von Hippel-Lindau (VHL) disease (MIM 193300) is a dominantly inherited familial cancer syndrome. It is caused by mutations in the VHL tumor suppressor gene with an incidence of
1:31-36000 live births worldwide across all ethnic backgrounds, with similar prevalence in both genders (Maher et al., 1991; Maher, et al.2004). The prevalence however was shown to be higher in some population withtin the same ethnicity such as 1:39 000 in South-West Germany and 1:53 000 in Eastern England (Maher ER et al, 1991; Neumann H et al, 1991). VHL is characterized by marked age-dependent penetrance and phenotypic variability. The factors that affect the actual clinical expression and tumor formation, including age of onset, tissue and organ-specific lesions, severity of lesions, and recurrence, are unknown. VHL main clinical manifestations are:
Hemangioplastoms of the central nervous system (CNS) which are typically located in the cerebellum, but can also occur at the brainstem, spinal cord, and rarely, at the lumbosacral nerve roots and supratentorial (Neumann et al., 1995). Retinal or CNS hemangioblastomas are often the earliest manifestations of VHL disease and the most common, occurring in up to 80% of patients (Maher et al., 1990b; Melmon and Rosen, 1964; Weil et al., 2003). VHL-associated cerebellar hemangioblastomas are diagnosed at a mean age of 29-33 years, much earlier than sporadic cerebellar hemangioblastomas (Hes et al., 2000a, 2000b; Wanebo et al., 2003). These lesions are rarely malignant, but enlargement or bleeding within the CNS can result in neurological damage and death (Pavesi et al., 2008). A lower incidence of CNS hemangioblastomas has been documented in specific ethnic populations (12% Finland (Niemela M et al., 1999); 5% German (Zbar B et al., 1999). Patients with cerebellar haemangioblastomas typically present with symptoms of increased intracranial pressure and limb or truncal ataxia (depending on the precise location of the tumor). Wanebo et al. (2003) showed most CNS hemangioblastomas were associated with cysts that were often larger than other hemangioblastomas.
Pheochromocytomas are endocrine neoplasias with intra- or extra-adrenal gland lesions that appear histologically as an expansion of large chromaffin positive cells, derived from neural crest cells (Lee et al., 2005). Seven to 18% of VHL patients are afflicted with pheochromocytomas (Crossey et al., 1994a; Garcia et al., 1997). The absence or present of this phenotype will type the VHL into type 1or 2 (A,B,C), respectively (Woodward ER et al., 1997; Hofstra RMW et al., 1996). Untreated pheochromocytomas can result in hypertension and subsequent acute heart disease, brain edema, and stroke.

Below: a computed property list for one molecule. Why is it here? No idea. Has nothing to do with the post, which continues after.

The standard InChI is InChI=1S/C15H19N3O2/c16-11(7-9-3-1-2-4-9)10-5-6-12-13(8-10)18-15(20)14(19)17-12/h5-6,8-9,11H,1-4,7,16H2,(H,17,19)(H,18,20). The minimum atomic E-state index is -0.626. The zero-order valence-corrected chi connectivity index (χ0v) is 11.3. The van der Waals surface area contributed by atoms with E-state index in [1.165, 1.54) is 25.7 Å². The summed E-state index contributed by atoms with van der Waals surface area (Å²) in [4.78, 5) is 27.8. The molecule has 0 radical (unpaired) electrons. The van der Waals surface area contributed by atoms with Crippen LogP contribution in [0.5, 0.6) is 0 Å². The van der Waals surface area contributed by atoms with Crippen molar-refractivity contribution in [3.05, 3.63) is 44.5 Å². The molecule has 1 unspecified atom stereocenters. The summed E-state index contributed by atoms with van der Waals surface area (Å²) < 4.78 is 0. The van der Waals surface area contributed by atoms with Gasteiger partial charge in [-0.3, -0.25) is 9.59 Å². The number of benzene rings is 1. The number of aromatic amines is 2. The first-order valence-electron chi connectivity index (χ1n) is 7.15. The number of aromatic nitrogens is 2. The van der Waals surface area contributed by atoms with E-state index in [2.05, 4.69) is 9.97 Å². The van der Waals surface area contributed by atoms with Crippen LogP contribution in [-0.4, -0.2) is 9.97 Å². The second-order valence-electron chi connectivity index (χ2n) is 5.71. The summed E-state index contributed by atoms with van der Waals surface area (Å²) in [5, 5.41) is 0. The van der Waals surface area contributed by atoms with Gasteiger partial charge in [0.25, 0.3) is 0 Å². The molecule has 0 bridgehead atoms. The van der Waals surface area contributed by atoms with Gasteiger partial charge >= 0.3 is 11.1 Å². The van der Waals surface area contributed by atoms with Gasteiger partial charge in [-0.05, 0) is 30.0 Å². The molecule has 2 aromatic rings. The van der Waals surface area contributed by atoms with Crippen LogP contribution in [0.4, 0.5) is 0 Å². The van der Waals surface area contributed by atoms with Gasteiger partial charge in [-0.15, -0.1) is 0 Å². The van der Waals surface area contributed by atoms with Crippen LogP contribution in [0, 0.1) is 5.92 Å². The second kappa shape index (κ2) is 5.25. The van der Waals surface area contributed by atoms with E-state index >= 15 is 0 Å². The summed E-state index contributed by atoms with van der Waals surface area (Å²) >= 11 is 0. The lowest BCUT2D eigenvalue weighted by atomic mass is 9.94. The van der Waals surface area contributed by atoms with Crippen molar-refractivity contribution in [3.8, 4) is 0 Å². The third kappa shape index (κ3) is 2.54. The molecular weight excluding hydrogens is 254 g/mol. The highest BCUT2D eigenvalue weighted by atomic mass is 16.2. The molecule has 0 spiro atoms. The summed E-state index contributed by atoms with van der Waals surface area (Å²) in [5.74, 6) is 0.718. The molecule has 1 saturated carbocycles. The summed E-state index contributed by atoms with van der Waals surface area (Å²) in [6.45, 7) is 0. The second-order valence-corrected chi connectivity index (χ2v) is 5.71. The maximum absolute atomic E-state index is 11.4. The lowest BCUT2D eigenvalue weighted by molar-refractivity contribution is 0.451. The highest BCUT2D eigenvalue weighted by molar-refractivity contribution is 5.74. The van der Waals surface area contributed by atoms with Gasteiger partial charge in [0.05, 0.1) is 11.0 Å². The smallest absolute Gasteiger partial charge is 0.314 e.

4.3. Clear cell renal cell carcinoma (RCC)
Clear cell renal cell carcinoma (RCC) occurs in up to 70% of patients with VHL and is a frequent cause of death. 70% of VHL patients have the risk of developing RCC by 60 years old (Maher et al., 1990b, 1991; Whaley et al., 1994), at an average age of 44 years versus the average age of 62 years, at which sporadic RCC develops in the general population (http://www.umd.be/VHL/W_VHL /clinic. shtml). Renal cysts are common in VHL patients as well; however, unlike the completely benign cysts in the general population, renal cysts in VHL patients might degenerate into RCC (Kaelin et al., 2004). However, it is unlikely that RCC in all VHL patients originates from cysts, or that all cysts will eventually become malignant. RCC often overproduces VEGF, and thus can be very vascular (Berse et al., 1992; Sato et al., 1994; Takahashi et al., 1994).
VHL patient can also have low-grade adenocarcinomas of the temporal bone, also known as endolymphatic sac tumors (ELST), pancreatic tumor, and epididymal or board ligament cystadenomas (Gruber et al., 1980; Neumann and Wiestler, 1991; Maher et al., 2004; Kaelin et al., 2007). ELST in VHL cases can be detected by MRI or CT imaging in up to 11% of patients (Manski TJ, et al., 1997). Although often asymptomatic, the most frequent clinical presentation is hearing loss (mean age 22 years), but tinnitus and vertigo also occur in many cases. In addition to the inherited risk for developing cancer, VHL patients develop cystic disease in various organs including the kidney, pancreas, and liver (Hough et al., 1994; Lubensky et al., 1998; Maher et al., 1990b; Maher, 2004).
Tumor growth commonly cycled between growth and quiescent phases. Patients with numerous tumors experienced growth and quiescent phases simultaneously, suggesting that a combination of acquired genetic lesions and hormonal activity influence tumor growth.
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